She was a woman of class, style, grace and had a very dry sense of humor. She had a special relationship with everyone she met and as one of her business advisors once said, "Never underestimate the brilliance of Molly." She also never minced words-her motto was usually, "get to the point!"On the morning of the day she passed, she walked with her nurse to go out for lunch and she put on her lilac champagne lipstick (of which I found 20 tubes around her home) and brushed her hair- and said, "How do I look!?" As you can see from this picture, she looked very good! She was so beautiful inside and out.
My Mom, like my wonderful father Paul, was my hero. I was so touched by the outpouring of love from all of the people she knew in her life. She is now my guardian angel and I know she is with my Dad and they are both making sure to give everyone they meet a smile and a handshake in heaven.
If you are lucky enough to still have your mother here on earth, make sure you give her a big hug today. Cherish her.
"Ma–I’m thinking of you with so much love!!"
Archives for September 2007
Advertisers are continually ‘testing’ their commercial long before they go into production to see how effectively they communicate. As the summer draws to an end and we are all ‘back to school’ in a sense to gear up for the fall and winter, we will be in new formal events and functions and just living our ‘everyday networking life’. Everyday is the key – that is where ‘real networking’ occurs.
When we meet people, it is important to quickly and clearly let them know who and what we are. To do this in a way that is concise, enthusiastic, and memorable, it is sometimes called your "infomercial." I like to use the acronym S.T.R.A.T.E.G.Y..
S-Make your infomercial Short and Succinct-Does it make the other person say
"tell me more” or “how do you do that?" Grab them with an ‘actionable’
headline. "I take the fear out of standing up and speaking in public…"
T-Think of it in advance.- Create different ones according to the ‘audience’ if you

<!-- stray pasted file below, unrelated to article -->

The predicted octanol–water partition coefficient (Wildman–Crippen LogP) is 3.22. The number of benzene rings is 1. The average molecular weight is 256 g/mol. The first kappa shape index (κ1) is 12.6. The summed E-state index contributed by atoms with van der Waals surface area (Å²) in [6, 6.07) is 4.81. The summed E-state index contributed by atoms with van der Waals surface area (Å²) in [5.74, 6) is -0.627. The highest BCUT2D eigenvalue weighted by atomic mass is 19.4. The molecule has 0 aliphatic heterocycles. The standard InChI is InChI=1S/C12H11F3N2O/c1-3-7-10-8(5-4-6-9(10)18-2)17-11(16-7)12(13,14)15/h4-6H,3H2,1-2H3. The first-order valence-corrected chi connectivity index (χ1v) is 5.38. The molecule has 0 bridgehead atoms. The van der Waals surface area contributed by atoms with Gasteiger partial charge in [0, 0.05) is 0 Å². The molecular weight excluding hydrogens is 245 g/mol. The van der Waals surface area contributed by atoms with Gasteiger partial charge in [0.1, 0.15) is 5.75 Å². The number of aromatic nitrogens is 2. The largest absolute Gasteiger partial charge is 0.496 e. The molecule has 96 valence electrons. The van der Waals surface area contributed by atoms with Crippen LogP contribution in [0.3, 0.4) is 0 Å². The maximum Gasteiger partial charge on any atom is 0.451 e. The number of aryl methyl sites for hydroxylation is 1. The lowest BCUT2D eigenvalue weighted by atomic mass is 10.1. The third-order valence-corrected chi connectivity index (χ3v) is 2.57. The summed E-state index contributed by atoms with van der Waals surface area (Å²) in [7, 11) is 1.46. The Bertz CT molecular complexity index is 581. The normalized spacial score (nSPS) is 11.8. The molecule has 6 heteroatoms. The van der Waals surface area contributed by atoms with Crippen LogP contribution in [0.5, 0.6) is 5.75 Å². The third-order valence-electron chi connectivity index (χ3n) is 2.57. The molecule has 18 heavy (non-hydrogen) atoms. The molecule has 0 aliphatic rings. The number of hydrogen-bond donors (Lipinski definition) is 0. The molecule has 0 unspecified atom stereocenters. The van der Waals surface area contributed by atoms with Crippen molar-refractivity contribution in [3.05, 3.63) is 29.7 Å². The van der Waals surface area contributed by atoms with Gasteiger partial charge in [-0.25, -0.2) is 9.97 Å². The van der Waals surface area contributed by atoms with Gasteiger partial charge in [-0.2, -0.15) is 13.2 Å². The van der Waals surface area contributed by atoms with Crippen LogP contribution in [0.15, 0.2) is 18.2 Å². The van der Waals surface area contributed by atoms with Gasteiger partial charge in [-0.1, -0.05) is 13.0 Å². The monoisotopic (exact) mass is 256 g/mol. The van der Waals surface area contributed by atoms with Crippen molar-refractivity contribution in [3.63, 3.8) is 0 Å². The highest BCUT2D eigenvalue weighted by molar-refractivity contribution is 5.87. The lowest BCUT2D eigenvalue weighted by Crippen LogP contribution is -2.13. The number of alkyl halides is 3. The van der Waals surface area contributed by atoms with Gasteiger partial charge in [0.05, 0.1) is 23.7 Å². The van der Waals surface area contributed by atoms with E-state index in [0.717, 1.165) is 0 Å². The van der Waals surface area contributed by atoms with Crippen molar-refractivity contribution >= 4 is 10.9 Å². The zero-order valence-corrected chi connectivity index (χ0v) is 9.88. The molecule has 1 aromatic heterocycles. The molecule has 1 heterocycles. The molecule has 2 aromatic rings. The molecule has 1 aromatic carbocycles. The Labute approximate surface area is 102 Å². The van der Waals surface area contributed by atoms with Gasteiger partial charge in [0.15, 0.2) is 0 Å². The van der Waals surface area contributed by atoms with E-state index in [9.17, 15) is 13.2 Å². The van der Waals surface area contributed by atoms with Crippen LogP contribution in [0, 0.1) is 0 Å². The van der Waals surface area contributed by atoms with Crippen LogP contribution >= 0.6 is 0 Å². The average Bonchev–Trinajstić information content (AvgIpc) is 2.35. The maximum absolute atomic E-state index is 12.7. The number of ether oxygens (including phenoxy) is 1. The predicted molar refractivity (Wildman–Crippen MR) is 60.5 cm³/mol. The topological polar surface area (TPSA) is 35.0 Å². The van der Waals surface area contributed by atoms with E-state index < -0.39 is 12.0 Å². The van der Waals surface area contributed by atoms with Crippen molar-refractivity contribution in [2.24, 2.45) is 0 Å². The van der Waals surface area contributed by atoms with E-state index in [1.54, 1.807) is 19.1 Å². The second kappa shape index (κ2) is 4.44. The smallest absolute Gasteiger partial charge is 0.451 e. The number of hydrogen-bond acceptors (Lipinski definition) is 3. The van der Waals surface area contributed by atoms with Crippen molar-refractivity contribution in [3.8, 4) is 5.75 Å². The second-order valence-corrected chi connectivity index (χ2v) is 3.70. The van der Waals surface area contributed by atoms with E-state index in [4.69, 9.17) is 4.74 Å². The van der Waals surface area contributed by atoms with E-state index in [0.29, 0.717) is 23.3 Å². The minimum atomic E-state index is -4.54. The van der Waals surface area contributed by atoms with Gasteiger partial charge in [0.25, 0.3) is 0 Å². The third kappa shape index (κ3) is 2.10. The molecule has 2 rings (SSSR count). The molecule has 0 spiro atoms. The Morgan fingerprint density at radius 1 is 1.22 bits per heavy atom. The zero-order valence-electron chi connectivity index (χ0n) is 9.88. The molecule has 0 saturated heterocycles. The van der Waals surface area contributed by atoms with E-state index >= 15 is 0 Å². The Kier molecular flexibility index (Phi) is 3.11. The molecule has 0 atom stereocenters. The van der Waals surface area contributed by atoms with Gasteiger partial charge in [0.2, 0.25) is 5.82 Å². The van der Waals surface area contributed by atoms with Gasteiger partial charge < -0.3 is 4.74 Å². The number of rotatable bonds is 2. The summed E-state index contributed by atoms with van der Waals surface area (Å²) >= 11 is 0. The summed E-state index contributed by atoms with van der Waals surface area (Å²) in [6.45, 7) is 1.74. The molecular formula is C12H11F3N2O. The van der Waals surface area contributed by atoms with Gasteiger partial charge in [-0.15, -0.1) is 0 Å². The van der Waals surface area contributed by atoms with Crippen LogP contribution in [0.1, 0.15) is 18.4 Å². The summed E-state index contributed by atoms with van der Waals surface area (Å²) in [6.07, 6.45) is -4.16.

can in advance. People create images and assumptions in their mind, so as
The Boy Scouts would say "be prepared"
R-Remember the Results you want to achieve. We want them to say "tell me
A-Be Articulate in your message. Paint in the other person’s mind a "word
picture." Help them ‘see’ what you do easily and effectively.
T-Time is of the essence-20 seconds is optimal. Or you will see: "M.E.G.O."
“My Eyes Glaze Over”.
E-Speak with Enthusiasm and Energy. – Your approach can be contagious when
you show your passion and interest – which means you need to have some
‘action’ in what you say.
G-Set a Goal to attain. How do you focus on what you do as a ‘benefit’ – such as
"I work with organizations that are facing the challenges of a new economy and
have a service that creates new business for them…"
Y-Focus on the "You" (the other person) – Make it easy for them to hear and
listen to you. I always give my quick ‘headline’ and then say, "What is it you
do?" Then I can find a way to "connect the dots" with us by relating to what
they have told me.
When you carefully plan how you introduce yourself, you will start interesting, dynamic conversations. Always make the person you are speaking with curious and interested. Tell them something that will stay in their mind when they think of you. The bottom line is to introduce yourself in a way that will make people want to know you better. Developing those relationships is the heart of networking.
In three to six seconds you can butter a piece of toast, cross the street, or stamp two envelopes.
Three to six seconds can also help you build more meaningful relationships with your partner and colleagues.
According to Leil Lowndes, in just a few secons you can bond with everybody:
“Everybody? That’s impossible,” you rightfully protest. I agree, it sounds like an outlandish exaggeration. But it’s not. Read on . . .
The technique is similar to “The 6 Second Kiss” which is, quite simply (though seldom practiced,) planting 3 kisses a day on your spouse or partner – each kiss lasting 6 seconds. (Gentlemen, forget the “peck” when you’re going or coming from work – give her the full six seconds!)
But we’re not talking partners; kisses; and 6 seconds here. We’re talking everybody; warm gazes; and 3 seconds. When, say, a colleague or employee enters your office, immediately stop what you’re doing and reward them with a deferential 3 second gaze. Also, shine that 3 seconds of sunshine on a passing acquaintance, the pharmacist who fills your prescription, the gas station attendant who comes to your car to pump gas.
And, of course, don’t forget your spouse or significant other. Put down that newspaper or tear your eyeballs away from the tube when he or she comes into the room. A respectful 3-second gaze makes a world of difference in ALL your personal and professional relationships.